By Jose Torres
TAPACHULA (Reuters) - More than a thousand migrants broke out of a detention center in southern Mexico on Thursday evening, authorities said, in a fresh sign of how a surge in arrivals has stretched the country's resources to the limit.
More than half of the roughly 1,300 migrants later returned to the Siglo XXI facility in the border city of Tapachula in Chiapas state, but about 600 are still unaccounted for, the National Migration Institute said in a statement.
Migrants from Cuba, who make up the majority of the people being held at the center, were largely behind the breakout, the institute added. Mexican newspaper Reforma reported that Haitians and Central Americans were also among those who fled the facility, which has been crammed with people.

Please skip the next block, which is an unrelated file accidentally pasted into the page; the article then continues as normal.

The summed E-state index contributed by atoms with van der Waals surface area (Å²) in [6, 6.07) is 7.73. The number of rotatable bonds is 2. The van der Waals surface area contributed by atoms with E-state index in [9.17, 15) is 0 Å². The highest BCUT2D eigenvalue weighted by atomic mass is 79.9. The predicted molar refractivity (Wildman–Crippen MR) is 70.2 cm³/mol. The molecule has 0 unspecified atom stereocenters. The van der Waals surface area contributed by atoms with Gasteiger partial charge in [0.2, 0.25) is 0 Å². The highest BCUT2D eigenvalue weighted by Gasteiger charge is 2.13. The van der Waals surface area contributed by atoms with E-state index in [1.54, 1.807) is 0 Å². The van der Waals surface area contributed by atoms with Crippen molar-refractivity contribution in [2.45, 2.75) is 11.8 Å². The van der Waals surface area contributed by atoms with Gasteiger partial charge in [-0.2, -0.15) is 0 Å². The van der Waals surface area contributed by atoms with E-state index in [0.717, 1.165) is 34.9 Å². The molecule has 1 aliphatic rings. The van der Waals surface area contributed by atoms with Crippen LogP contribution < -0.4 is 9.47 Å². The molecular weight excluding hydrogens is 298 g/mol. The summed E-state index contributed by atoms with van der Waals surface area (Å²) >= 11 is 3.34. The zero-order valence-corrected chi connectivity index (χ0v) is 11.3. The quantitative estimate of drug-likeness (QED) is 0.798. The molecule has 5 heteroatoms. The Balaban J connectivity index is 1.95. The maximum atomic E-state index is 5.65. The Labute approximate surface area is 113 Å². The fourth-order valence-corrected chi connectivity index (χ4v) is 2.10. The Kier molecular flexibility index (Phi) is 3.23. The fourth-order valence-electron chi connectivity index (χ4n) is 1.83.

Mexico has returned 15,000 migrants in the past 30 days, officials have said, amid pressure from U.S. President Donald Trump to stem the flow of people north.
On Wednesday Trump reiterated threats to close part of the U.S.-Mexico border if Mexico doesn't block what described as a new caravan of migrants headed north.
The majority of migrants moving through Mexico are from Guatemala, Honduras and El Salvador, but Cubans are also joining in large numbers. More than 1,000 people from Cuba are now in Chiapas, according to Mexican officials.
(Reporting by Jose Torres in Tapachula; Dave Graham and Daina Beth Solomon in Mexico City; Editing by Michael Perry)